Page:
Cade Horton – Picture by Todd Johnson
“The state of the Cubs minor league system is extremely strong! “ – Todd Johnson.
The Cubs system’s greatest strength is their depth at multiple positions including outfield, right-handed starting pitching, and shortstop. That depth will probably be used to enhance the strength of the big league club this offseason. How much dealing the Cubs will be doing this winter is still up in the air. How much depth they actually end up using, and from which positions, are going to be the key storylines this winter.
The Cubs system contains a plethora of players who are blocked for a while. Dansby Swanson and Nico Hoerner will be filling up the middle of the infield for the next few years while Ian Happ and Seya Suzuki will be doing the same at the corner outfield slots. The Cubs might use some of that middle infield and outfield depth to go out and acquire some big-named players via trades. The Cubs will have to use that depth in concert with itself to acquire MLB talent, specifically in the starting rotation and at the corner infield spots. Then again, The Cubs could also just add MLB talent via free agency and the Japanese market. That would be wild if no one is traded, but it is also highly unlikely.
Back to the MiLB System…
Ideally, you’d like to see a balanced system in terms of talent and depth.
In 2024, the system will be top-heavy in terms of talent, most of which was acquired in 2020 and 2021 at the trade deadlines and in both drafts. Almost all of those acquired guys are now on the doorstep of Chicago and anywhere between four or five of them could debut in the first couple months of 2024. We’re sure to see PCA, Owen Caissie, and BJ Murray on that list along with Cade Horton and maybe even 2023 number one pick Matt Shaw.
That imbalance of top-end talent slated to be at Tennessee and Iowa next summer probably will change in 2024. The Cubs really need some bangers and flamethrowers at the lower levels. Eventually, there needs to be some balance at all levels for continual flow and not just a huge position player bulge, which is what the Cubs currently have.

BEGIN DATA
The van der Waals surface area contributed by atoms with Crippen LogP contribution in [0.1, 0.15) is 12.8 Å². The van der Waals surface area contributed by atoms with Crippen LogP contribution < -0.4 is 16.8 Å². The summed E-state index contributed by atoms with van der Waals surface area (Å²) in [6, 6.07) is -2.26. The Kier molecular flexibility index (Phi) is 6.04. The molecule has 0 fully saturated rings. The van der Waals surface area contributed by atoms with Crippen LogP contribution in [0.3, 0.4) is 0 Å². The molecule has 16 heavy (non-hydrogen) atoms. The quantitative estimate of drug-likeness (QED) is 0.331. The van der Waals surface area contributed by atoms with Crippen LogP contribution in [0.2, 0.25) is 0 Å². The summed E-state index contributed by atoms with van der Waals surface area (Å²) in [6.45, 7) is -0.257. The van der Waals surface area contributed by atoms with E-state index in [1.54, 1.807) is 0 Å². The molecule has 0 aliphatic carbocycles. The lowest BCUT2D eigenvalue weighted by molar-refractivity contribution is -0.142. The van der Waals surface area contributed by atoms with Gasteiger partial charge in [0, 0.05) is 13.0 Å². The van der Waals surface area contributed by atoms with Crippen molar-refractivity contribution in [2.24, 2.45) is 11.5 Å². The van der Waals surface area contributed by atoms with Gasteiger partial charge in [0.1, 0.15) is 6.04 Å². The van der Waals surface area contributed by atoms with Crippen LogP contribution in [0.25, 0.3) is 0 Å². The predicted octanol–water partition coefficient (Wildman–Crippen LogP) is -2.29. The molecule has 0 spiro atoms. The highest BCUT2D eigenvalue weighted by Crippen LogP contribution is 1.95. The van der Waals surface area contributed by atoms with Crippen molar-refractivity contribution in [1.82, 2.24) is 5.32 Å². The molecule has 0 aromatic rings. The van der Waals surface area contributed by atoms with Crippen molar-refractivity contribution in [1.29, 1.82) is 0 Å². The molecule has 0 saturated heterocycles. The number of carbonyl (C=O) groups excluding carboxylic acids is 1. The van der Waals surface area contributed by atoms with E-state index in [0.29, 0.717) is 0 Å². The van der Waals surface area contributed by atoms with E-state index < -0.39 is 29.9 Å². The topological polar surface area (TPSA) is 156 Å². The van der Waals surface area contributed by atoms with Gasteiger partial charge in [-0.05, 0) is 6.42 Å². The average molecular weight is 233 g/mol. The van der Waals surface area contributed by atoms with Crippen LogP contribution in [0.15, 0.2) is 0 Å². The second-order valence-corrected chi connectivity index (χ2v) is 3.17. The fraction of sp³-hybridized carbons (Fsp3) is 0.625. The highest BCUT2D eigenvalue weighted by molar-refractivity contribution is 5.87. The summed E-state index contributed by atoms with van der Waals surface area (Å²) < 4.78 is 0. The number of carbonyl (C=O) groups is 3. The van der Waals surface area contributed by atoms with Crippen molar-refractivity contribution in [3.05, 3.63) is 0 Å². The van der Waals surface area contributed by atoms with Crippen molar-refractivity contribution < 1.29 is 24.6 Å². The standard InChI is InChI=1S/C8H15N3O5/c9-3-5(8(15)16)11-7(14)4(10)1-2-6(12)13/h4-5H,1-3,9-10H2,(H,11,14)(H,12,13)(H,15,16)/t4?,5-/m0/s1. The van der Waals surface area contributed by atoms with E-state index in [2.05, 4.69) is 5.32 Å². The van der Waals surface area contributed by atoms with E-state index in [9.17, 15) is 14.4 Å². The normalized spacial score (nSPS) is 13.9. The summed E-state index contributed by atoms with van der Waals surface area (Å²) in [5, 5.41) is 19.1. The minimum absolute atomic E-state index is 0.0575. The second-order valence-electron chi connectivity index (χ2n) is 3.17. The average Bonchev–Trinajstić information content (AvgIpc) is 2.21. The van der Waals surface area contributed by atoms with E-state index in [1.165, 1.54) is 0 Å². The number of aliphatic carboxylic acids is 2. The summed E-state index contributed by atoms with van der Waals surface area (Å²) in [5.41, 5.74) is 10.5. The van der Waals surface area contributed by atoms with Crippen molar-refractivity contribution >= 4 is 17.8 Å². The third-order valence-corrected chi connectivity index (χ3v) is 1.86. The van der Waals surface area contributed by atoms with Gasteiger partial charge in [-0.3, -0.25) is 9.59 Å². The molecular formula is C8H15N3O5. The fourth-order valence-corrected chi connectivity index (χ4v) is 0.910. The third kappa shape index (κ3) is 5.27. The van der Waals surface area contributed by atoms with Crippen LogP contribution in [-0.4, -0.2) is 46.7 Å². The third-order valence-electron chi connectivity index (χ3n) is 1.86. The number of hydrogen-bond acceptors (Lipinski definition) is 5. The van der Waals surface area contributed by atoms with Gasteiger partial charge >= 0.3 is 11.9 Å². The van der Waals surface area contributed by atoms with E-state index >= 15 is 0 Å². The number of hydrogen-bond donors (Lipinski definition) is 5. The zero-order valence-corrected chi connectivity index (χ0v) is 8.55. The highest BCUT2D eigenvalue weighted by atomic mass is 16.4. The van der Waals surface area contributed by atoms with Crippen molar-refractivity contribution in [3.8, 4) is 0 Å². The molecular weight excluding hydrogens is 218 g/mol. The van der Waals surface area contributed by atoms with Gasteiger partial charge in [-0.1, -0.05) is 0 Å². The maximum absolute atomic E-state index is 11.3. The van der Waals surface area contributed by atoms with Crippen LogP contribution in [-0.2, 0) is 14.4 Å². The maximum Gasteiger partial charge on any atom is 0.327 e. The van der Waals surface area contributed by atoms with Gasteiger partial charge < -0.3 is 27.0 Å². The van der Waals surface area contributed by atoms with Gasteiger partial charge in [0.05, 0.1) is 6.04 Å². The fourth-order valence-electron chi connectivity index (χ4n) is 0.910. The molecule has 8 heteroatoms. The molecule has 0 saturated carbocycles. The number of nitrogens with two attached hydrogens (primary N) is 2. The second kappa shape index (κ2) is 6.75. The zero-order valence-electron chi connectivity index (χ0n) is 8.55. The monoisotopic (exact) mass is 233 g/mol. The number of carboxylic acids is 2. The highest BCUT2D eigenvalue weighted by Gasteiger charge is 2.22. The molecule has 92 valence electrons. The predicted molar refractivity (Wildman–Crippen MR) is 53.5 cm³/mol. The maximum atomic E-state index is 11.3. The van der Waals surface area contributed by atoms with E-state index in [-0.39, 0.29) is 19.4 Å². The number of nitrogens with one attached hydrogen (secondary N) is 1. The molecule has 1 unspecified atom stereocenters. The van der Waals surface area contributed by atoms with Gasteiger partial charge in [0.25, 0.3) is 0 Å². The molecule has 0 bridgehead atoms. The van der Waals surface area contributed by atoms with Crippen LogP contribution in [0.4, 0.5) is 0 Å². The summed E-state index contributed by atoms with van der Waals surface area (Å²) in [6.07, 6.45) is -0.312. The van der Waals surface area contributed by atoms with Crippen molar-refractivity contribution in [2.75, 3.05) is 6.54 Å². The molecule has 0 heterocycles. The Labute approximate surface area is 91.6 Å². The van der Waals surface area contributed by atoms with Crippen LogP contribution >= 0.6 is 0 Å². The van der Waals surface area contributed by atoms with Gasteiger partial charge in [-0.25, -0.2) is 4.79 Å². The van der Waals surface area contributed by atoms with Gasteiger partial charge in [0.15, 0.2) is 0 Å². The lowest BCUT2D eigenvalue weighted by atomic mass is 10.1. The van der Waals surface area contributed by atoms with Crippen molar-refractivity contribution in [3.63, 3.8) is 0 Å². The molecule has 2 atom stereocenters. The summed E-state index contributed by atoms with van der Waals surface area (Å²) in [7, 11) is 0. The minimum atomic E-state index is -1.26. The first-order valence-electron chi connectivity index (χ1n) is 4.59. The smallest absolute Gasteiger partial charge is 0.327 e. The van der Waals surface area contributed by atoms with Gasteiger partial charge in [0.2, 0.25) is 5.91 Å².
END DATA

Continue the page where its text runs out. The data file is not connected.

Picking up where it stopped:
The biggest step forward is going to have to take place in Class A. Both Myrtle Beach and South Bend will have a lot of players looking to take that next step in their development. Some of them are guys that were at Myrtle Beach last year and others were taken in the draft over the last two summers. Nazier Mule is one guy who comes to mind. It is unclear where Mule will start 2024 and how much he will be pitching AND playing SS. Brian Kalmer is another bat I look forward to seeing at South Bend on Opening Day. Jackson Ferris and Drew Gray are close to popping out and will also be in South Bend next summer along with Koen Moreno and Luis Rujano, all viable young arms.
While a lot of eyes might be on Iowa next summer, mine are going to be dead set on Mesa, Myrtle Beach, and South Bend to see if some guys breakout to create some sort of balance in the organization. I would love to see Derniche Valdez, Alexis Hernandez, and Angel Cepeda just destroy the competition next summer in Mesa and Myrtle Beach. There are a lot of other names of guys I could throw out but there is just not enough room to go over every possible breakout.
As this winter goes on, I am going to look to see from which level the Cubs trade from. Will it be younger guys from Myrtle Beach and South Bend? Will be it be the higher ranked players from Tennessee and Iowa? Or, will it be a combination of both? We shall see.
Over the next couple of weeks, I will be easing my way into examining some probable storylines to watch in 2024 when it comes to hitting, starting pitching, and relievers. I don’t know how deep I want to get as trades could change the storylines for next year. Still, it is time to start thinking about what could be for 2024 with a system that is currently very strong and very deep in certain positions.